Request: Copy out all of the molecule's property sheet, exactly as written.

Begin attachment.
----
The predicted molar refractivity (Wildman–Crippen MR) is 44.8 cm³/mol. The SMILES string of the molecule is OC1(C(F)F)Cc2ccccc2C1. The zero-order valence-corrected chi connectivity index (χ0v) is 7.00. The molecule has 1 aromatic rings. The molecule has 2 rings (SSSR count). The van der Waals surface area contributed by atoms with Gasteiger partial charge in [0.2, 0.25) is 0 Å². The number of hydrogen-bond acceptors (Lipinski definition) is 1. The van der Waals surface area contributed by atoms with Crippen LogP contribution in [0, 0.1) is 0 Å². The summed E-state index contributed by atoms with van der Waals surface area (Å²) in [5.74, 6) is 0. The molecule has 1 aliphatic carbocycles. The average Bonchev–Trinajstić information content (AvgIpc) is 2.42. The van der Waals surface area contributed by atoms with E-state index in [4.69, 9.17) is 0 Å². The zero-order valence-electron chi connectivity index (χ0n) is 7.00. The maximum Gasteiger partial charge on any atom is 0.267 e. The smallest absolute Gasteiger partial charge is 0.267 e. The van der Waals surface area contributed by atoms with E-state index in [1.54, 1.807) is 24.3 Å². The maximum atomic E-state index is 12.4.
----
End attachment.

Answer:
The predicted molar refractivity (Wildman–Crippen MR) is 44.8 cm³/mol. The SMILES string of the molecule is OC1(C(F)F)Cc2ccccc2C1. The zero-order valence-corrected chi connectivity index (χ0v) is 7.00. The molecule has 1 aromatic rings. The molecule has 2 rings (SSSR count). The van der Waals surface area contributed by atoms with Gasteiger partial charge in [0.2, 0.25) is 0 Å². The number of hydrogen-bond acceptors (Lipinski definition) is 1. The van der Waals surface area contributed by atoms with Crippen LogP contribution in [0, 0.1) is 0 Å². The summed E-state index contributed by atoms with van der Waals surface area (Å²) in [5.74, 6) is 0. The molecule has 1 aliphatic carbocycles. The average Bonchev–Trinajstić information content (AvgIpc) is 2.42. The van der Waals surface area contributed by atoms with E-state index in [4.69, 9.17) is 0 Å². The zero-order valence-electron chi connectivity index (χ0n) is 7.00. The maximum Gasteiger partial charge on any atom is 0.267 e. The smallest absolute Gasteiger partial charge is 0.267 e. The van der Waals surface area contributed by atoms with E-state index in [1.54, 1.807) is 24.3 Å². The maximum atomic E-state index is 12.4.